Unhallowed Ground, page 30
And if Georgie had known it was Gail who’d killed Angie, who had finally gone too far with her scolding, her screaming, her angry smacking, if she’d known it was Gail who killed her daughter, why had she denied this mother’s violence? Why was she still playing let’s pretend whenever the morning came?
A sensible woman like Georgie? A plodder, wise and capable?
Oh yes, she knew why Stephen had gone, and she understood his paintings. If Georgie had been able to paint perhaps she would have told on Gail Hopkins.
Maybe she would have done her job properly and saved little Angie’s life.
She opens her eyes to Stephen’s picture, the gift he gave the Horsefields. It hangs on the opposite wall inside its gaudy frame, and the child’s face stares straight at her.
Georgie’s mouth goes dry again, and she feels her tongue starting to swell. She wishes she could sip that tea. ‘Who is the girl in the picture, Nancy?’
Almost invisible, confused against the dark background, yet Georgie suddenly notices that among the toys on the tartan rug there is a doll with missing hair, and a pink, childish make-up case that could have come from Woolworths.
Nancy smiles broadly. ‘That’s our June.’
‘You know June. Everybody knows June. Stephen was very fond of June. Such a pretty child, isn’t she? So very appealing. He used to let her visit him and she’d help him paint some pictures. June was very fond of Stephen. She used to play in his woodshed when he was too busy to let her in. Oh yes, poor June was devastated when Stephen passed away. Too young to understand about death, that was the trouble. We tried to explain that he wasn’t coming back, but it was all too much for a child to take in. Too cruel, don’t you think?’
Georgie’s brain whirls slowly round, creaking like a rusty cog while Nancy offers her a peanut brownie. She cannot take it in. She hasn’t the strength to assimilate this. Stephen passed away and Georgie came to his cottage instead. She had filled June’s playroom with logs. She’d cleaned it out, whitewashed it. Thoughtlessly thrown out the make-up case. June tried to remind her she wanted to paint, but having no oils had used blood instead… no wonder June was hurt and angry.
‘Where is June now, Nancy?’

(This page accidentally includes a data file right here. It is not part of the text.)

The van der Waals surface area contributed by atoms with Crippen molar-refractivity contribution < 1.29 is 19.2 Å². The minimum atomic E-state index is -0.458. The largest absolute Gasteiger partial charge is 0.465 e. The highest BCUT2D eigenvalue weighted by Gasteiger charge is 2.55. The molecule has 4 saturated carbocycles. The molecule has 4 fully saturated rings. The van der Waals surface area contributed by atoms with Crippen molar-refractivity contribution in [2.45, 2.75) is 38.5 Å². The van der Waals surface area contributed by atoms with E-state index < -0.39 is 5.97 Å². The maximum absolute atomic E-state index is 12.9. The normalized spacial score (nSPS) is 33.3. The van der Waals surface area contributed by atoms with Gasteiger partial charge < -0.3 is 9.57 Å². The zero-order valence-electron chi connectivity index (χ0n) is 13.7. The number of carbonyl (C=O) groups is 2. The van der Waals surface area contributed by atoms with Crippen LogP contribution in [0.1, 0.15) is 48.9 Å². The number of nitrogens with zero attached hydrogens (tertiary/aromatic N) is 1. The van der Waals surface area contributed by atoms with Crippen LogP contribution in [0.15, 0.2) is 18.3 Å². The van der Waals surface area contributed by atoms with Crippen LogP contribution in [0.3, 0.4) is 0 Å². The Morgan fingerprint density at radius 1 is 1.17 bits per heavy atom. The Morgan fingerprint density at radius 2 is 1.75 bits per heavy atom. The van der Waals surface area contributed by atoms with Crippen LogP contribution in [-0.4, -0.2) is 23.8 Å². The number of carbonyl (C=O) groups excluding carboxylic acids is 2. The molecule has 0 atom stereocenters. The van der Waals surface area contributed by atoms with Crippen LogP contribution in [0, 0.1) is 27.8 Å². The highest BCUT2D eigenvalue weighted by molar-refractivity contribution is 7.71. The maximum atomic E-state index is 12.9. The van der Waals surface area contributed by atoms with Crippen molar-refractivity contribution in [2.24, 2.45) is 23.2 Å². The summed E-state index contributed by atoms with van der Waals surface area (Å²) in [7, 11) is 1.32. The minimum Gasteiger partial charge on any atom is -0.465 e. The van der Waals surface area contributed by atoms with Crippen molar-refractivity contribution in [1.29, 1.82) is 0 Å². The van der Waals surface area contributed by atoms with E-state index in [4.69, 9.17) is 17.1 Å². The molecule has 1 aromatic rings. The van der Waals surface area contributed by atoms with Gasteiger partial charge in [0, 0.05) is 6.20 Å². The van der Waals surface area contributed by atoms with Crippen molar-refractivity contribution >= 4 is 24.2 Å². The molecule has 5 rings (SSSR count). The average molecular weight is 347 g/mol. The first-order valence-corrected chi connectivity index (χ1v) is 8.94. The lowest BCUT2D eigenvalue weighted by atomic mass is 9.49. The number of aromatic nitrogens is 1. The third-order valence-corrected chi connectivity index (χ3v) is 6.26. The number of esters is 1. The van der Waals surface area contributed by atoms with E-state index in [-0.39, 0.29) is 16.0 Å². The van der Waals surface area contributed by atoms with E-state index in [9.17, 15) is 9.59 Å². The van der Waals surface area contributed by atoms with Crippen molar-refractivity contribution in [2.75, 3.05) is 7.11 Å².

‘June’s a naughty girl. She’s upstairs in her room. Horace had to be firm with her.’
Georgie’s voice is soft. ‘In her room? Here? In this house?’
‘Of course. Where else? This is her home. June has her own special place upstairs, the whole of the attic. Horace converted it when we first came. Oh, he did a lovely job, and I chose the furniture and fittings, mail order.’
‘And Stephen painted that picture of June?’
‘Yes. She was very good. She sat for it under the tree in the garden. I remember we had a lovely summer that particular year, rather like the last one. There was a drought. Stephen had all the time in the world for June.’ Nancy smiles and her face lights up. ‘She used to dance for him sometimes. She was always a very good girl when Stephen was around, she loved it when he let her paint her own pictures.’
Georgie’s words are slow and careful. ‘Does June often go out on her own, Nancy?’
‘She shouldn’t go out alone, of course, not these days, with the dangerous roads and dirty men, but she has her little ways. She hasn’t been allowed outside for a long, long time now. Horace has had to get very strict. She discovered a way of opening the shutters and climbing onto the roof. We had it rethatched a few years ago and the little monkey hangs onto the netting.’
‘She must be a very brave girl to crawl across the roof like that. How old is June now, can you remember?’
A quick flash of annoyance passes over Nancy’s face. ‘Of course I know the age of my daughter! She will be seven next birthday. I always bake her a special cake, June loves the way I ice them. The last was in the shape of a little log hut, I built it up with chocolate fingers. Stephen liked to come to June’s parties when he wasn’t too busy, when he wasn’t too sulky. Your brother was never a sociable man, and, of course, he missed the last one. Poor June. Poor Stephen.’
Given Nancy and Horace’s ages their daughter has to be over thirty.